Working with Existing Data

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Working with Existing data

Now that we have a web browser open into our example dataset, let’s explore its data.  Later, we will put some of our own data into the database. But for now, let’s just browse what is there.   

The Nexus web interface allows us to extract the data from the database. Every item placed in the database is assigned three things: an Item (which is the data file itself), a Dataset (the data it comes from) and a Session (the analysis session during which it was produced). You can use these (or combinations of them) to filter the database and recall the items via queries.

For example, you might use three different EnSight sessions on a single dataset to analyze the velocity, the pressure, and perhaps the net lift on an object. Once you push the data coming from these analyses into Nexus, they will all belong to different Sessions, but they will all have the same Dataset associated with them. Therefore, if you wanted to find all the analyses done on that dataset, you could do a query for the Dataset, and you’d get these items, regardless of what Session they belong to. Let’s now assume that you have done the same for multiple datasets. Now you have a collection of Items, so that each Dataset has three different Sessions (one for velocity, one for pressure, and one for net lift analysis).

In addition to Sessions and Datasets, everything in Nexus can have any number of user-defined tags associated with them. These tags can be simple strings, like “sensors” or “baseline”, but could also have values, like “variable=velocity” or “angle=84”. These tags can also be used to locate report Items when querying a database.

Suppose that you want to retrieve all the analyses done for velocity on all the datasets you processed. To do so, you want to find the Sessions that generated the velocity analysis. An easy way to do so is to assign a tag to each Session that tells you which analyses are associated with it. For example, you might assign tags like “analysis=pressure”, “analysis=velocity”, and “analysis=lift” to the Sessions. With this method, when you do a query for Session Tag with the value “analysis=velocity”, Nexus would show you the list of all items assigned to that analysis type, even if they come from different datasets.

You can see how different queries give you access to different subsets of the data contained in the database, based on your interest in that given moment.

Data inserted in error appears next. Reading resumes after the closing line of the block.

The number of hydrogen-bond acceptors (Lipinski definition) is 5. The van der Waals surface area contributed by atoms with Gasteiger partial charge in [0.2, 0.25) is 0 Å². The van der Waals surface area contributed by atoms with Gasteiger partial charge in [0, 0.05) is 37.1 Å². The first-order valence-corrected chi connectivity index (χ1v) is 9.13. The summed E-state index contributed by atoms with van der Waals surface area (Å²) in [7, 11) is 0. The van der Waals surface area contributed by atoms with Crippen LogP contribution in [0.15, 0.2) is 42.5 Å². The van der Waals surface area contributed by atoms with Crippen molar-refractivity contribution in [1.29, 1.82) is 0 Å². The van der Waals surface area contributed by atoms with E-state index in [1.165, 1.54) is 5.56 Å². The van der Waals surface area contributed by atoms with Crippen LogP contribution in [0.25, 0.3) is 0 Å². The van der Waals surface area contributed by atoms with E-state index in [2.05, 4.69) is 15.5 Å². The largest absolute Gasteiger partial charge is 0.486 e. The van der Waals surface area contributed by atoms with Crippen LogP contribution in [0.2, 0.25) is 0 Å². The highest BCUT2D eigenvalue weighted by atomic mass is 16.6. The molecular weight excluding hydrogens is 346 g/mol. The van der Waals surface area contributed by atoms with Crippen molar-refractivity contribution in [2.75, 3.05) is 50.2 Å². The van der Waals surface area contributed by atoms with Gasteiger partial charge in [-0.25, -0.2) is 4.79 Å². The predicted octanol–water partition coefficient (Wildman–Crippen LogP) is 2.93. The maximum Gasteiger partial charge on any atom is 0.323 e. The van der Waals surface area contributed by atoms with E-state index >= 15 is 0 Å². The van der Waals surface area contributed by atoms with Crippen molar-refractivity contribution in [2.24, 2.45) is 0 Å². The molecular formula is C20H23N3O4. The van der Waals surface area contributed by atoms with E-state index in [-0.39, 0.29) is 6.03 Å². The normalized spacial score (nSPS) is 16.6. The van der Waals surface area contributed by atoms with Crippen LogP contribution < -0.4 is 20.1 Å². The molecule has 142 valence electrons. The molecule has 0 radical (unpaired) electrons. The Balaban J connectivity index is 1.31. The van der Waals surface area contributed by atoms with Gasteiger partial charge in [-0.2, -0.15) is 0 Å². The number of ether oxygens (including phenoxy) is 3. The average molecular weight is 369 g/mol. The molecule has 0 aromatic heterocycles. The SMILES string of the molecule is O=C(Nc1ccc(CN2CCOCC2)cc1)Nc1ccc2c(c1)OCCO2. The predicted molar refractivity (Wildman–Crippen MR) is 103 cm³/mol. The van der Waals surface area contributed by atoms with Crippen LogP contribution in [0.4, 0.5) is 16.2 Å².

In this Getting Started manual, we will browse all the Sessions and Datasets and then report Items on the local Nexus server.

First let’s query by Session.

You are presented with the search dialog:

This is the section where we will design our queries. For the moment, skip entering any values and just click Run Query. This will allow us to find all Sessions. This is usually not advisable in a real database with a large number of Sessions.  For our more limited example database, the resulting dialog is as shown below, where each entry is a different Session.

Let’s look at one Session more in detail. Click on one of the Sessions to see the contents:

Click on the second Item, named “Query source”, to see the detailed description of this data Item. A data Item is a single entity: an image, a table of values, a set of 3D geometry, a string, a movie, etc.  We can browse down from all Sessions to a single Session and look at its referencing Items in a list, and click on one of these to see an individual data Item.

Note that this data Item has no tags. In practice, data Items will have tags to make it easier to identify subsections of data. However, this example database simply illustrates the hierarchy of the data.

Finally, you can see that the Report Item has reference to the unique Session ID and the Dataset ID of this Item. Further, this Item shows up automatically in our web browser as a plot, with the corresponding data available for export to a comma-separated value (CSV) file. 

You can query a Datasets at a later date, with similar results as querying Sessions, so we are going to move on to querying for a data Item. 

Let’s do a query on the report Items. Select Query>Report Items. This time we will apply a query filter to identify only a subset of all the data Items.

We want to get only the Items that are tables and come from the dataset “”. 
To form this query, we need to specify two separate filters. The first one will be on the Dataset. Set the Field to “Dataset filename”, Comparison to “Contains any of”, and Value(s) to “”.

Now click on the plus sign on the right to add a new query, and make it an ‘and’ query. In this new query, set Field to “Item types”, Comparison to “Include”, and Value(s) to “Table”. Your filters should look like the figure below.

Click Run Query and look at the query report results. There are quite a number of table Items that match our search.  

Notice that this view shows some tags, which may be useful to refine the search at a later point.

Under Source, one of the Items has the value “commandline”. Let’s refine our search and try to tailor our query for just this item. Click on the “Back to query” button, and then add another ‘and’ query item. This query item will request that the Item Source contains any “commandline”, as shown below.

Now click Run Query to see that we have, indeed, narrowed down our search of data Items to only one, which is from this specific dataset, and is a table, whose source is “commandline”.

Click on the item “test” to see its contents.


Now let’s look at the Nexus documentation. In the Nexus web interface, click on Information>Documentation. It will open and display the current Nexus help documentation. You can browse topics on the left list and read about current Nexus capabilities.

Browse the docs